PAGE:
Book Categorization: How to Do It and Why It Matters

book heart“My new novel is a romantic mystery that takes part in a science fiction universe.”

“I’ve written a creative nonfiction concept picture book.”

Descriptions like these make me cringe.  Sure, some books really do cross over categories.  But most are more one thing than another. It’s important to know what the manuscript is so that you know where to market it.

If an agent represents creative nonfiction, that concept picture book may not be a good match.  You have to take a harder look at the age levels of the books they represent.  No picture books means no picture books even if they like creative nonfiction.

Writer’s Digest contributing editor Elizabeth Sims recently wrote a post, “Shelf Savvy: How Book Categorizations Helps Maximize Sales.”  In this post, she discussed how books by African-American authors sold better at Borders when their books were shelved in an “African American Lit” section.  Scattered among the other titles, whether literature, mystery or essays, they weren’t as easily found by would-be readers and failed to sell as well.

Not that you will have the ultimate say in where it is shelved or how it is marketed (romance or mystery), but you need to know what it is so that you know who to approach.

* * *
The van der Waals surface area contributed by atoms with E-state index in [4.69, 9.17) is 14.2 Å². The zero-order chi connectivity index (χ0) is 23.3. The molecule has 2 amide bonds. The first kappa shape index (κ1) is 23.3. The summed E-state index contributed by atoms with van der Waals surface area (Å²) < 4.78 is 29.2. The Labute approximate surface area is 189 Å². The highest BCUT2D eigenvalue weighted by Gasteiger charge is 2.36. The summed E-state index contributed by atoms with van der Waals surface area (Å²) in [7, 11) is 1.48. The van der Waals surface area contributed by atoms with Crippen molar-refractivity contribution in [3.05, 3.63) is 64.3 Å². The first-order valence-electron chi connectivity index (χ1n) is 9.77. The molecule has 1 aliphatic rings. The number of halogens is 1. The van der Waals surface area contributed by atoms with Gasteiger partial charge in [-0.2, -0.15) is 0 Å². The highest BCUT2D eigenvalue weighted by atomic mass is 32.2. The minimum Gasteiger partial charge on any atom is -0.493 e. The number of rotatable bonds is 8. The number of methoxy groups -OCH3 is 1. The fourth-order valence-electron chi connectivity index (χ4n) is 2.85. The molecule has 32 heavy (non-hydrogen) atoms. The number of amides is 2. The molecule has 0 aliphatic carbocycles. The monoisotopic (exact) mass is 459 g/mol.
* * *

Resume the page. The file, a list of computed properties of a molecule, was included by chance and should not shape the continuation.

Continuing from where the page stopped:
This follows the fact that you had to know what to call it to write it in the first place.  Picture books follow certain conventions.  Write your story in 500 words with the possibility for 14-16 unique illustrations and you’re going to get the right kind of attention.  Write your story in 6000 words with dialogue, setting instructions and sound effects (SFX) and you better send it to publishers who want graphic novels vs picture books.  Yes, both are illustrated but the conventions are different and you need to know what you’re working on.

Don’t let a category limit your work but know what is typical so that you can creatively push the limits and then market it to the right people.


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